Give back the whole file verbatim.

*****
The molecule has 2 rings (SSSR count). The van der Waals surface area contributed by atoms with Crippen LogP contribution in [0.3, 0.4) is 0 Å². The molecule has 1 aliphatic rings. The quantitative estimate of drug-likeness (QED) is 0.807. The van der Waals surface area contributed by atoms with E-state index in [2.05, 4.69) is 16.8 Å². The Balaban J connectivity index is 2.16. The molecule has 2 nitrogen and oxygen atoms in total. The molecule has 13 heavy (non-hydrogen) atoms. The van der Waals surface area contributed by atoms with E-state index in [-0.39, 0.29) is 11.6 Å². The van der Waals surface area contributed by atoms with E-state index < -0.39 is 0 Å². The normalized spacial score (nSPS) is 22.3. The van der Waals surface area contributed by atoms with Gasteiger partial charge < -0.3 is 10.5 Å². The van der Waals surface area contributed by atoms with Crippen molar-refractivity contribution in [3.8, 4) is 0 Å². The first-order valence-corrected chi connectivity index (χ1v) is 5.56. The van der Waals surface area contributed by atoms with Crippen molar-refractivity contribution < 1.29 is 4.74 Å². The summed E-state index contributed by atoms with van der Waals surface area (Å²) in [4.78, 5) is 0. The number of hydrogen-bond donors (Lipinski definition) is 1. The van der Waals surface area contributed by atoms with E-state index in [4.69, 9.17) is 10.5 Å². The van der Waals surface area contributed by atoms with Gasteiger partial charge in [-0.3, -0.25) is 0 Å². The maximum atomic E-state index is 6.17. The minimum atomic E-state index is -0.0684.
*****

The molecule has 2 rings (SSSR count). The van der Waals surface area contributed by atoms with Crippen LogP contribution in [0.3, 0.4) is 0 Å². The molecule has 1 aliphatic rings. The quantitative estimate of drug-likeness (QED) is 0.807. The van der Waals surface area contributed by atoms with E-state index in [2.05, 4.69) is 16.8 Å². The Balaban J connectivity index is 2.16. The molecule has 2 nitrogen and oxygen atoms in total. The molecule has 13 heavy (non-hydrogen) atoms. The van der Waals surface area contributed by atoms with E-state index in [-0.39, 0.29) is 11.6 Å². The van der Waals surface area contributed by atoms with E-state index < -0.39 is 0 Å². The normalized spacial score (nSPS) is 22.3. The van der Waals surface area contributed by atoms with Gasteiger partial charge < -0.3 is 10.5 Å². The van der Waals surface area contributed by atoms with Crippen molar-refractivity contribution in [3.8, 4) is 0 Å². The first-order valence-corrected chi connectivity index (χ1v) is 5.56. The van der Waals surface area contributed by atoms with Crippen molar-refractivity contribution < 1.29 is 4.74 Å². The summed E-state index contributed by atoms with van der Waals surface area (Å²) in [4.78, 5) is 0. The number of hydrogen-bond donors (Lipinski definition) is 1. The van der Waals surface area contributed by atoms with E-state index in [4.69, 9.17) is 10.5 Å². The van der Waals surface area contributed by atoms with Gasteiger partial charge in [-0.3, -0.25) is 0 Å². The maximum atomic E-state index is 6.17. The minimum atomic E-state index is -0.0684.